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Weather Stations' Data On Warming Half-Baked?

The temperature record from stations across the U.S. has been systematically overinflated due to faulty data manipulation and "encroaching urbanity" -- locations near asphalt, air conditioning and airports -- according to a new study. And if correct, it calls into question just how hot our planet is getting.

Global warming believer-turned-skeptic Anthony Watts, a former TV meteorologist, posted a new report online questioning the reliability of weather stations in the U.S. Historical Climatology Network, a 120-year-old weather system that forms one tent pole of climate measurements. As the country has evolved, building urban metropolises and airports and pouring parking lots, the weather stations haven't moved -- and poorly cited stations are spoiling the data.

"The best stations get adjusted up to the level of the worst stations," Watts told FoxNews.com. "It's like making a temperature smoothie. You put all these different fruits in to represent different qualities of stations and you run it through a blender and you get a milk shake."

That problem of poorly cited stations is well established. A sensor in Marysville, Calif., sits in a parking lot at a fire station next to an air conditioner exhaust and a cell tower. One in Redding, Calif., is housed in a box that also contains a halogen light bulb, which could emit warmth directly onto the gauge.

Watts cherry-picked the well-sited stations and studied their data; his results show the planet warming at just 0.155 degrees Celsius per decade, rather than the 0.309 C per decade cited by the government.

"I believe global warming is real. No doubt about it. Not a bit of doubt," Watts told FoxNews.com. "However, I don't think it's catastrophic, or as bad as it's been portrayed."

Skeptic-turned-believer Richard Muller -- a University of California-Berkeley professor -- posted a new study online Saturday with equally sweeping conclusions. Muller's Berkeley Earth Surface Temperature (BEST) study also say the planet is warming -- and concludes it's solely because of man's actions.

On the basic fact of warming, the two scientists seem to agree. On the details? Not so much.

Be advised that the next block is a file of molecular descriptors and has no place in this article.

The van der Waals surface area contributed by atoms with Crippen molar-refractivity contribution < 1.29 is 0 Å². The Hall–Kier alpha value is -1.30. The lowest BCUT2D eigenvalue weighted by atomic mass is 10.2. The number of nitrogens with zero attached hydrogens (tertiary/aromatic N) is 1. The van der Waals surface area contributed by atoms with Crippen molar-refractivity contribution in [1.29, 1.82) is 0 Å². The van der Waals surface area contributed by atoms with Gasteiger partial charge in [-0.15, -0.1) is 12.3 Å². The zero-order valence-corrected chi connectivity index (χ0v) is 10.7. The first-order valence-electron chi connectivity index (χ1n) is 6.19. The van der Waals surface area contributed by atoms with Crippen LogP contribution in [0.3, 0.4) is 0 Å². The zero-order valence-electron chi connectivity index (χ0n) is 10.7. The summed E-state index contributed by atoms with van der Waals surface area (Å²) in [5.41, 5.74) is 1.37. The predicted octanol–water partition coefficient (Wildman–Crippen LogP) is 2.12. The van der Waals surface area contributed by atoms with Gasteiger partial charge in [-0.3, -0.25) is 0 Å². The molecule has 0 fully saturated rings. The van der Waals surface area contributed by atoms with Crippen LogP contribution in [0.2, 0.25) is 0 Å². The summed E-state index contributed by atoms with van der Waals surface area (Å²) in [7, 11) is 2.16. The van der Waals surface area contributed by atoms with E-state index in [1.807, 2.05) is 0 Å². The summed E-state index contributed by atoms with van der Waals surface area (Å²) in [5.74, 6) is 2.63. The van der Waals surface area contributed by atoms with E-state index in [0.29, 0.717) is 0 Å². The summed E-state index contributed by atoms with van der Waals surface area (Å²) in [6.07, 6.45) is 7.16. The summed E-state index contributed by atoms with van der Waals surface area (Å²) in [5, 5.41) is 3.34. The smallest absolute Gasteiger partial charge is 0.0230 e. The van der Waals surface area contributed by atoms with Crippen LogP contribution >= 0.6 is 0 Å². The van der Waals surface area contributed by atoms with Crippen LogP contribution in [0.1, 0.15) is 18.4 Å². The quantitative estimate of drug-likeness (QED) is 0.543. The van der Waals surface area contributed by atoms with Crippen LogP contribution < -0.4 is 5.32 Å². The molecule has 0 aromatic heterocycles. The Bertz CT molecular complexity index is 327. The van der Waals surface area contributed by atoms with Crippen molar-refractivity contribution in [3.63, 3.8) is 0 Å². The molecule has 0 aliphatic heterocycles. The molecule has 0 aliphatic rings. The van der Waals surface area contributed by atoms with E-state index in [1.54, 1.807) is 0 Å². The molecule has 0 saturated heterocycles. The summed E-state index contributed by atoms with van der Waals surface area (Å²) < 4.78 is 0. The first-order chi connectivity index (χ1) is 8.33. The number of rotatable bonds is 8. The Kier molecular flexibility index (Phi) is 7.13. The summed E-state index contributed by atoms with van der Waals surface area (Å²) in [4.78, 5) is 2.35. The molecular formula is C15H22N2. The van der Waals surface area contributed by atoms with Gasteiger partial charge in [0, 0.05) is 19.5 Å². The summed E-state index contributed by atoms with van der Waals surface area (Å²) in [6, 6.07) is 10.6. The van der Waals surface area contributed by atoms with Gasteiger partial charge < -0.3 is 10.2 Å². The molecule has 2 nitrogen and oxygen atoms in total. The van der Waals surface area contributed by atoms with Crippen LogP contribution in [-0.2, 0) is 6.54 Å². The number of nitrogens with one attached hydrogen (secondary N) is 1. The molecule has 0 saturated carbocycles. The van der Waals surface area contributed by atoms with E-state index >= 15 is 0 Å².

"Last year, following an intensive research effort involving a dozen scientists, I concluded that global warming was real," Mueller announced via an op-ed in the New York Times. "Humans are almost entirely the cause," he wrote.

Muller's study analyzed 250 years of temperature records. It concludes that the rise in average world land temperature is approximately 1.5 degrees C in the past 250 years and about 0.9 degrees in the past 50 years, a far steeper rate of change than Watts cites.

"Solar activity was not a major contributor, but there was a match to carbon dioxide," he told FoxNews.com.

Muller's team has completely re-analyzed the data from the surface station network. His analysis highlights several cold snaps that coincide directly with volcanic activity, further proof that his study is accurate, he said.

"I never imagined we would see [volcanoes] so clearly," he said. "The fact that we can go back to the 1700s and see it so clearly gives us added confidence" in the temperature record.

Many skeptics take issue with what they call systemic data manipulation. For example, climate blogger Steve Goddard told FoxNews.com that "adjustments" made in the past to climate data have merely conflated the problem Watts uncovered.

"They started making what they called corrections after the year 2000, which turned the U.S. temperature trend from completely flat to fairly steep warming. That's what Anthony was questioning. The corrections were changing the temperature record," Goddard said.

Several large adjustments hadn't been documented at all, boosting readings by as much as 1.5 degrees over older measurements.

"It's hard to tell exactly what they're doing at this point," he said.

Muller's study attempts to correct for the quality of the data, in a transparent, repeatable fashion scientists should appreciate. Much of that data should be simply thrown out, Watts said.

"This affects the raw data, and there is no adjustment procedure in place to fix this," he said. "BEST tries to solve it, and I applaud them for the attempt. But without knowing the history of the station, even their methodology doesn't deal with it," he told FoxNews.com.

There's no "hockey stick" shape in Muller's new graph, though it does ape that shape. But noted Penn State climate scientist Michael Mann said he agreed with it anyway.

"[It] demonstrates what scientists have known with some degree of confidence for nearly two decades: that the globe is indeed warming, and that this warming can only be explained by human-caused increases in greenhouse gas concentrations," Mann wrote on his Facebook page.

Indeed, both studies conclude that the planet is warming. But the degree and cause of that warming remains a volatile issue.

"I think we would like to at least settle the scientific issues so we can move on to the more continuous political issues," Muller told FoxNews.com.


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